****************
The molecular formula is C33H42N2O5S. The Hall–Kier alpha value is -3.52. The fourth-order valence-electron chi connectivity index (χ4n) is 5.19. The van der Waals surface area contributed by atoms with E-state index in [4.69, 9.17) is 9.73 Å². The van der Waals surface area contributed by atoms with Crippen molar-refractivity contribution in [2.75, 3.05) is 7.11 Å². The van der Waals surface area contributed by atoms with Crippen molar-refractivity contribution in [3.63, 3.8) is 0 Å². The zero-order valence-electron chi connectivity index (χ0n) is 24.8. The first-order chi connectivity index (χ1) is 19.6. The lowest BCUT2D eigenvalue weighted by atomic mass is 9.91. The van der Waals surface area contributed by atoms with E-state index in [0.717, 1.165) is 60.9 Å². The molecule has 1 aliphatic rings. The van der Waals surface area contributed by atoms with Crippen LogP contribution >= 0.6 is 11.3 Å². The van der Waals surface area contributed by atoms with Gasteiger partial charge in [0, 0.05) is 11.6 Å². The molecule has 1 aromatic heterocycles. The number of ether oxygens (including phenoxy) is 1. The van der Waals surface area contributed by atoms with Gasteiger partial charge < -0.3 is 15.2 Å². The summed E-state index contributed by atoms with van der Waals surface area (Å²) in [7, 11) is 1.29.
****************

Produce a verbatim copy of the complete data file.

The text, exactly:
The molecular formula is C33H42N2O5S. The Hall–Kier alpha value is -3.52. The fourth-order valence-electron chi connectivity index (χ4n) is 5.19. The van der Waals surface area contributed by atoms with E-state index in [4.69, 9.17) is 9.73 Å². The van der Waals surface area contributed by atoms with Crippen molar-refractivity contribution in [2.75, 3.05) is 7.11 Å². The van der Waals surface area contributed by atoms with Crippen molar-refractivity contribution in [3.63, 3.8) is 0 Å². The zero-order valence-electron chi connectivity index (χ0n) is 24.8. The first-order chi connectivity index (χ1) is 19.6. The lowest BCUT2D eigenvalue weighted by atomic mass is 9.91. The van der Waals surface area contributed by atoms with E-state index in [0.717, 1.165) is 60.9 Å². The molecule has 1 aliphatic rings. The van der Waals surface area contributed by atoms with Crippen LogP contribution >= 0.6 is 11.3 Å². The van der Waals surface area contributed by atoms with Gasteiger partial charge in [0, 0.05) is 11.6 Å². The molecule has 1 aromatic heterocycles. The number of ether oxygens (including phenoxy) is 1. The van der Waals surface area contributed by atoms with Gasteiger partial charge < -0.3 is 15.2 Å². The summed E-state index contributed by atoms with van der Waals surface area (Å²) in [7, 11) is 1.29.